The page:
Inspection carried out on 25 April 2017

During a routine inspection

Letter from the Chief Inspector of General Practice

We carried out an announced comprehensive inspection at Wilmslow Road Surgery on the 14 April 2016. The overall rating for the practice was requires improvement, with key question Safe rated as inadequate, and Responsive and Well led rated as requires improvement. We issued three requirement notices for breaches of regulation and the practice submitted an action plan detailing how they intended to improve the service they provided. The full comprehensive report on the April 2016 inspection can be found by selecting the ‘all reports’ link for Wilmslow Road Surgery on our website at www.cqc.org.uk.

This inspection was an announced comprehensive inspection on 25 April 2017. Overall the practice is now rated as Inadequate.

Our key findings across all the areas we inspected were as follows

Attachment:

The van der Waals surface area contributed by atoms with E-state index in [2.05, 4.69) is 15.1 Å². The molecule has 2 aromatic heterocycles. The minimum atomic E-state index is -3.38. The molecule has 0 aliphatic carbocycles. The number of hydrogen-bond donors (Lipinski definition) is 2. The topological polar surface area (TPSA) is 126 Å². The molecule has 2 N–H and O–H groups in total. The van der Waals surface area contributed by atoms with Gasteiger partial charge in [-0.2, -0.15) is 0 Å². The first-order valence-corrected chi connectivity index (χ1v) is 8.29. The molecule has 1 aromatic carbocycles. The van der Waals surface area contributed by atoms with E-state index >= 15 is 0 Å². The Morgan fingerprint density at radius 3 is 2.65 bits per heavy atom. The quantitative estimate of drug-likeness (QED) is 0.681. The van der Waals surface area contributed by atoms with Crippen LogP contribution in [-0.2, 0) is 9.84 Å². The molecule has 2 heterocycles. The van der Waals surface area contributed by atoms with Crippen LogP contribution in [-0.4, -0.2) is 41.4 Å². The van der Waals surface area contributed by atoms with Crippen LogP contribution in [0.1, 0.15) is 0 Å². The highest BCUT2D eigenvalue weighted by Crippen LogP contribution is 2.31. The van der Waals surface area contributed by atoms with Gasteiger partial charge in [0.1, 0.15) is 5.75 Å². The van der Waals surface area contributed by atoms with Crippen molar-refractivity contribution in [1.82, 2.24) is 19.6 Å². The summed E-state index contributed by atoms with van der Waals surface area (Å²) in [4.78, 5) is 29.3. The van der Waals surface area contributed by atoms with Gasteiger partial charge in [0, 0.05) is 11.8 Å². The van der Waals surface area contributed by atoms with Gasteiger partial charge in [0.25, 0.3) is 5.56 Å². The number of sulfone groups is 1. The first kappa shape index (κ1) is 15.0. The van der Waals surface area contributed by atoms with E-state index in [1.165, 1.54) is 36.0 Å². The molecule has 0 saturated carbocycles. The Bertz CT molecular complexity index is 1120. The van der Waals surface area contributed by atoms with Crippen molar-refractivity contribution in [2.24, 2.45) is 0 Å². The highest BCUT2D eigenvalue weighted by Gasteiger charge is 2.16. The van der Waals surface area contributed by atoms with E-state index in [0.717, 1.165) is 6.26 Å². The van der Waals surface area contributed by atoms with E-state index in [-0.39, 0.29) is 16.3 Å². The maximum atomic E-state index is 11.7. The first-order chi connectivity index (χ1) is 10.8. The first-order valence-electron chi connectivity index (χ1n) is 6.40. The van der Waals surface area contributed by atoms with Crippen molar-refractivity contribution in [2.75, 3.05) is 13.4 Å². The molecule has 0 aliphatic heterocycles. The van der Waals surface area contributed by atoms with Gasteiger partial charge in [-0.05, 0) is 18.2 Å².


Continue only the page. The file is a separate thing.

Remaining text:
• Since the last inspection the practice had improved the system for reporting and recording significant events and ensuring all staff were made aware of any learning and improvement from incidents.
  • Actions undertaken by the practice to ensure health care risks for patients were minimised were inadequate. For example safeguarding registers and carer’s registers were not available.
  • Systems to ensure patient pathology results were checked in a timely manner were not implemented, recorded care plans were not available and checks to monitor patients referred on the two week pathway were reactive.
  • Some improvement had been made to recruitment checks since the last inspection. Recruitment records included Disclosure and Barring Service checks (DBS) for staff employed at the practice. However we observed that one employee’s recruitment file was missing information about their employment status and professional and character references.